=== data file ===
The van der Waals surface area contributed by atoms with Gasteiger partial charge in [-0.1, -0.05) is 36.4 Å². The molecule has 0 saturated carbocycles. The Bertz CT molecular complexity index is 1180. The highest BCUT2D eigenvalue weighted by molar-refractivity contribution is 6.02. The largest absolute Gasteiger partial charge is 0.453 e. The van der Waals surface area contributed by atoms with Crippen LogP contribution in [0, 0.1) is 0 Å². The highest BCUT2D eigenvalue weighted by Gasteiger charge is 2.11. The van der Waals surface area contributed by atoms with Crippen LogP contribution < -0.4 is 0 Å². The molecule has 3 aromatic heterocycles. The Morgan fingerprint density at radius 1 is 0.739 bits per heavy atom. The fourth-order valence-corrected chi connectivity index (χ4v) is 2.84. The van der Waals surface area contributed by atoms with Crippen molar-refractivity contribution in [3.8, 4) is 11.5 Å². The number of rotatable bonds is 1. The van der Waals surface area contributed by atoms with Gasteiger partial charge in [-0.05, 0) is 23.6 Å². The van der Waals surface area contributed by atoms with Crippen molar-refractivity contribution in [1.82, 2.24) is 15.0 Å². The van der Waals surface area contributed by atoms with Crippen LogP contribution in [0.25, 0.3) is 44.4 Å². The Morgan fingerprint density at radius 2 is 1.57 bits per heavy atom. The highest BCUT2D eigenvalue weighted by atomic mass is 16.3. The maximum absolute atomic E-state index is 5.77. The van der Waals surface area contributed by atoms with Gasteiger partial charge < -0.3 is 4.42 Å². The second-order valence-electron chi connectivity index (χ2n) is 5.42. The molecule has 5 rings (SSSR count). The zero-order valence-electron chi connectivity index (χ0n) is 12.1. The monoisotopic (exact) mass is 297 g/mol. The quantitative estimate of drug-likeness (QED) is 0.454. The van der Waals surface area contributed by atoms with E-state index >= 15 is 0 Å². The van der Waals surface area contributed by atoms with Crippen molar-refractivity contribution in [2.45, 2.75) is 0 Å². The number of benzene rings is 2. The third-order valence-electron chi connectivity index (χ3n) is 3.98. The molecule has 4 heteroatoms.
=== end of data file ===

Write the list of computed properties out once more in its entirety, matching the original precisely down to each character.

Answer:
The van der Waals surface area contributed by atoms with Gasteiger partial charge in [-0.1, -0.05) is 36.4 Å². The molecule has 0 saturated carbocycles. The Bertz CT molecular complexity index is 1180. The highest BCUT2D eigenvalue weighted by molar-refractivity contribution is 6.02. The largest absolute Gasteiger partial charge is 0.453 e. The van der Waals surface area contributed by atoms with Crippen LogP contribution in [0, 0.1) is 0 Å². The highest BCUT2D eigenvalue weighted by Gasteiger charge is 2.11. The van der Waals surface area contributed by atoms with Crippen LogP contribution < -0.4 is 0 Å². The molecule has 3 aromatic heterocycles. The Morgan fingerprint density at radius 1 is 0.739 bits per heavy atom. The fourth-order valence-corrected chi connectivity index (χ4v) is 2.84. The van der Waals surface area contributed by atoms with Crippen molar-refractivity contribution in [3.8, 4) is 11.5 Å². The number of rotatable bonds is 1. The van der Waals surface area contributed by atoms with Gasteiger partial charge in [-0.05, 0) is 23.6 Å². The van der Waals surface area contributed by atoms with Crippen molar-refractivity contribution in [1.82, 2.24) is 15.0 Å². The van der Waals surface area contributed by atoms with Crippen LogP contribution in [0.25, 0.3) is 44.4 Å². The Morgan fingerprint density at radius 2 is 1.57 bits per heavy atom. The highest BCUT2D eigenvalue weighted by atomic mass is 16.3. The maximum absolute atomic E-state index is 5.77. The van der Waals surface area contributed by atoms with Gasteiger partial charge < -0.3 is 4.42 Å². The second-order valence-electron chi connectivity index (χ2n) is 5.42. The molecule has 5 rings (SSSR count). The zero-order valence-electron chi connectivity index (χ0n) is 12.1. The monoisotopic (exact) mass is 297 g/mol. The quantitative estimate of drug-likeness (QED) is 0.454. The van der Waals surface area contributed by atoms with E-state index >= 15 is 0 Å². The van der Waals surface area contributed by atoms with Crippen molar-refractivity contribution in [2.45, 2.75) is 0 Å². The number of benzene rings is 2. The third-order valence-electron chi connectivity index (χ3n) is 3.98. The molecule has 4 heteroatoms.